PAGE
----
Shawn: Max, that’s a lot of great information. Thanks for coming on the show. Where can people find out more about you?

Max: Best place to find out about me is the website: maxtownsend.com

Shawn: Maxtownsend.com. Well Max, thank you for coming on the show today.

Max: Thank you Sir! Appreciate it. 

Thank you for listening to the Divorce and Your Money Show. Visit us at www.divorceandyourmoney.com for personalized coaching services. If you enjoyed the show, please take a moment to leave a review on iTunes, as it will help other people discover this free advice.

Shawn Leamon, MBA, CDFA

Dallas, Texas

Shawn C. H. Leamon is Managing Partner of LaGrande Global, a firm that helps successful families manage large financial transitions like divorce, inheritance and selling a business.

He earned his Bachelor of Arts from Dartmouth College, double majoring in Economics and Philosophy, and his Masters in Business Administration at Spain’s IE Business School.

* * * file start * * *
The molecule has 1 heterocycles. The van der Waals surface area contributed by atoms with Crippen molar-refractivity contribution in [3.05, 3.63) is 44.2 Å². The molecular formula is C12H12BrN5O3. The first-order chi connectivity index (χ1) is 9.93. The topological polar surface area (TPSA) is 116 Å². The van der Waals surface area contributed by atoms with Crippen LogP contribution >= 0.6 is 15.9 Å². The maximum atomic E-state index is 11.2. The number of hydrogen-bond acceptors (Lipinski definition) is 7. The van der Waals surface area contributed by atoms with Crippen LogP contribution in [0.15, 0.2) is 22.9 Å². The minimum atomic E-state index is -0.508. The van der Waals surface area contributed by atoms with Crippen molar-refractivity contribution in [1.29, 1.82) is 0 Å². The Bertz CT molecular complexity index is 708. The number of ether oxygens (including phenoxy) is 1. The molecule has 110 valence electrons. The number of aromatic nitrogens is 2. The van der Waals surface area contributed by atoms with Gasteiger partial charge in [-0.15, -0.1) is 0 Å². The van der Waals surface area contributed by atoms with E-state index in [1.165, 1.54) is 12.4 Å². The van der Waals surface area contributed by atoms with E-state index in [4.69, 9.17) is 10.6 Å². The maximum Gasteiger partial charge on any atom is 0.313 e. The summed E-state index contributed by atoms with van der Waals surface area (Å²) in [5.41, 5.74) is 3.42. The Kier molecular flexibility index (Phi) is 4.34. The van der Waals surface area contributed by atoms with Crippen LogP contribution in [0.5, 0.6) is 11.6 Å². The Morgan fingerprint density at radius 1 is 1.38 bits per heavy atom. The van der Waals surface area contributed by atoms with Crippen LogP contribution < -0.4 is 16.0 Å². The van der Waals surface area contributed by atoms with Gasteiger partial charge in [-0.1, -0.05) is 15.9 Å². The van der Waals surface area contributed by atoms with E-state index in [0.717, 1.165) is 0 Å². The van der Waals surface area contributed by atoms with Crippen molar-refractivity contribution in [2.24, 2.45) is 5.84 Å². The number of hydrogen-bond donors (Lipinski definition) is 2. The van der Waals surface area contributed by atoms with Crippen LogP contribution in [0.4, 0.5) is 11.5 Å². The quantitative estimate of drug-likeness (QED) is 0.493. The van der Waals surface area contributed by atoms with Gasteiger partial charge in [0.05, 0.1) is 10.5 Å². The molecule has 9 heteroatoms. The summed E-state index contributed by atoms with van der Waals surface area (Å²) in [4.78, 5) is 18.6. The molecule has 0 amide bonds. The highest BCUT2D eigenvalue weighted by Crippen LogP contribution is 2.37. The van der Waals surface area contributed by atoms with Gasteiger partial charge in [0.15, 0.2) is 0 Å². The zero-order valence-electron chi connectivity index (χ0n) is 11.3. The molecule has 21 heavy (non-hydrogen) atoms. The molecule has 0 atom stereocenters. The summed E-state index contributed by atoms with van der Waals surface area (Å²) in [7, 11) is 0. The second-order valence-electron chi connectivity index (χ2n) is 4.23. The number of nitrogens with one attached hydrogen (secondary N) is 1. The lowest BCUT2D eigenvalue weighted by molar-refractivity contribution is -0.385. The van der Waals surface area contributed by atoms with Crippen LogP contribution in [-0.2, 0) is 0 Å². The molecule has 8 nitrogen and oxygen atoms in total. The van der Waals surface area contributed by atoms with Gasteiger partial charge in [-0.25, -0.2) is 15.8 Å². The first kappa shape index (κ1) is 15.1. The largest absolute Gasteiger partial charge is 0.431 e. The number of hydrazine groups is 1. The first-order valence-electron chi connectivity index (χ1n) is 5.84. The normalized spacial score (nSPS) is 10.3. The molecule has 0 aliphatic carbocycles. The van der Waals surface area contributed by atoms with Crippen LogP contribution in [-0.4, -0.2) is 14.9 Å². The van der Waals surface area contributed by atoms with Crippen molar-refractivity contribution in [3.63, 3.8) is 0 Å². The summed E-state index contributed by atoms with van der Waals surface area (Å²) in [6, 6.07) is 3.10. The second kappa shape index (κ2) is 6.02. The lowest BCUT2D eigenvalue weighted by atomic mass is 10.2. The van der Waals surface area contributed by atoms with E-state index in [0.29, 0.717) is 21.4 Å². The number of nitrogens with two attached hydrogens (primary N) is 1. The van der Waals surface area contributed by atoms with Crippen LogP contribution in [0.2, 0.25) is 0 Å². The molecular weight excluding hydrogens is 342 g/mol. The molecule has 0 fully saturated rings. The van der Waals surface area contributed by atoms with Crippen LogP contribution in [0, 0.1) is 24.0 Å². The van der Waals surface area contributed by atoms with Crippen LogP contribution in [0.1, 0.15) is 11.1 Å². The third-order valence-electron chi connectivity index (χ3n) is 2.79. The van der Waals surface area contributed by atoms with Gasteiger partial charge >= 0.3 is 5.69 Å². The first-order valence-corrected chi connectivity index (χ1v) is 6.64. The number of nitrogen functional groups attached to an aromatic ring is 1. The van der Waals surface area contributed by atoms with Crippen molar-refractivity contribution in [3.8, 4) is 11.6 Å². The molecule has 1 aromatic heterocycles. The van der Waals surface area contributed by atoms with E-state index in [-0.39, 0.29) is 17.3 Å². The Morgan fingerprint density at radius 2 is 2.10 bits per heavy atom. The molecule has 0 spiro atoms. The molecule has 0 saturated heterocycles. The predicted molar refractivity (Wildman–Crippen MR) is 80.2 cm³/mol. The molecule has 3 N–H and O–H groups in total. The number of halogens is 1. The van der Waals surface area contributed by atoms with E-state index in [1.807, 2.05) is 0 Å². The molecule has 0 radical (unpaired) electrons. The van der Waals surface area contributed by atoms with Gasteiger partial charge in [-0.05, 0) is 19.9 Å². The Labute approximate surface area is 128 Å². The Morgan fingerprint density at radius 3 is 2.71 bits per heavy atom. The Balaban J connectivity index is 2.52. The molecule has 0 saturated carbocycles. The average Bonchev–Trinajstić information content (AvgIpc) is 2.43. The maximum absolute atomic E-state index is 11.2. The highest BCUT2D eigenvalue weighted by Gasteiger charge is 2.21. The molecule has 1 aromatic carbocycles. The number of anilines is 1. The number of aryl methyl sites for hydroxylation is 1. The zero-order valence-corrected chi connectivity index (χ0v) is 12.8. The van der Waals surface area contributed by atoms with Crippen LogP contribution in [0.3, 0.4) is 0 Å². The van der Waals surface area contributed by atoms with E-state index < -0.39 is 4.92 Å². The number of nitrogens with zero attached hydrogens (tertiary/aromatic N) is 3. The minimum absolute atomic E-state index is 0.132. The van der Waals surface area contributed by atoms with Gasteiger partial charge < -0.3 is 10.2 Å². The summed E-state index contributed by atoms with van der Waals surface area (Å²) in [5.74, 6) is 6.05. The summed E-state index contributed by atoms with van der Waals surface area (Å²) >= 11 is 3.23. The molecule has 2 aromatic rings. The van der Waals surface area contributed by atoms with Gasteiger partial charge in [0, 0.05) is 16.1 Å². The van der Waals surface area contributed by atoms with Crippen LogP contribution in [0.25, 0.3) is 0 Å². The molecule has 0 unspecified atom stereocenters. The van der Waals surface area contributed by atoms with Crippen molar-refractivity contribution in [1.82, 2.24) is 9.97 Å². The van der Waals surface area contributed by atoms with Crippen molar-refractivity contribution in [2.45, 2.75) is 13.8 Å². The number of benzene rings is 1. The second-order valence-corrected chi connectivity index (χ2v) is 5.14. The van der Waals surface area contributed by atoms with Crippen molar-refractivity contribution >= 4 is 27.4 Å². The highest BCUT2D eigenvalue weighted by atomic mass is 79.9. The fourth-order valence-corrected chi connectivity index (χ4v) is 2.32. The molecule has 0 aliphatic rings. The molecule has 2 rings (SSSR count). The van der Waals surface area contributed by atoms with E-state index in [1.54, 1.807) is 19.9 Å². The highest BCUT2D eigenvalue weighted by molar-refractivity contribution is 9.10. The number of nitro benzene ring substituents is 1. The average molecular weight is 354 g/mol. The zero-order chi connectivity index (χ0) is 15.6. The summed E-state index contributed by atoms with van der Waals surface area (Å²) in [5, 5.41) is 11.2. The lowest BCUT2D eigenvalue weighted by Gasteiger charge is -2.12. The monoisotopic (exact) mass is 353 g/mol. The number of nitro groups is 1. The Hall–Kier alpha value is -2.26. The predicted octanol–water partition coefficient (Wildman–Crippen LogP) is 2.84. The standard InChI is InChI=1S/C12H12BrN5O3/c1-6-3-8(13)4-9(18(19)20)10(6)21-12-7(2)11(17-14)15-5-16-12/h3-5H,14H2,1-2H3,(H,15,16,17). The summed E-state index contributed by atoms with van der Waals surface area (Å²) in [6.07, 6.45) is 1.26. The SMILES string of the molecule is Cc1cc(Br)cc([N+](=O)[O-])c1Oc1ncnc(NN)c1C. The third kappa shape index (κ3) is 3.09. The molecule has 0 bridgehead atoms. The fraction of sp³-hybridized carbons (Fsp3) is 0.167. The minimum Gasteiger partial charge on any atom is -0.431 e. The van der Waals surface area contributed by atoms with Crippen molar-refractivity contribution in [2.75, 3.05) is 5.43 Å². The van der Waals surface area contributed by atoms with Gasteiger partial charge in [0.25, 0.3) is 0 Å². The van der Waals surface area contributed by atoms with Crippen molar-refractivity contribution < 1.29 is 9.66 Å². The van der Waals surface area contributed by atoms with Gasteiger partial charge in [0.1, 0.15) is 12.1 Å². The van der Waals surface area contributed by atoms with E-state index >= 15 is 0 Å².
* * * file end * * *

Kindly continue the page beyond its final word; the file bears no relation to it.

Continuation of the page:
Before founding LaGrande Global, Shawn helped manage $1.1 billion in client assets at Bernstein Global Wealth Management. He also worked as a credit research analyst at J.P. Morgan. He is a Certified Divorce Financial Analyst, and he has been an advisor to numerous high-stakes divorce cases.

Shawn is the author of two well-received finance books: Managing Private Wealth: Principles, and Divorce and Your Money: The No-Nonsense Guide, both published in 2016.

In his spare time, Shawn is an ultra-endurance athlete and has competed in events as long as 24 hours. He is an Eagle Scout and a member of the Alumni Board of Greenhill School.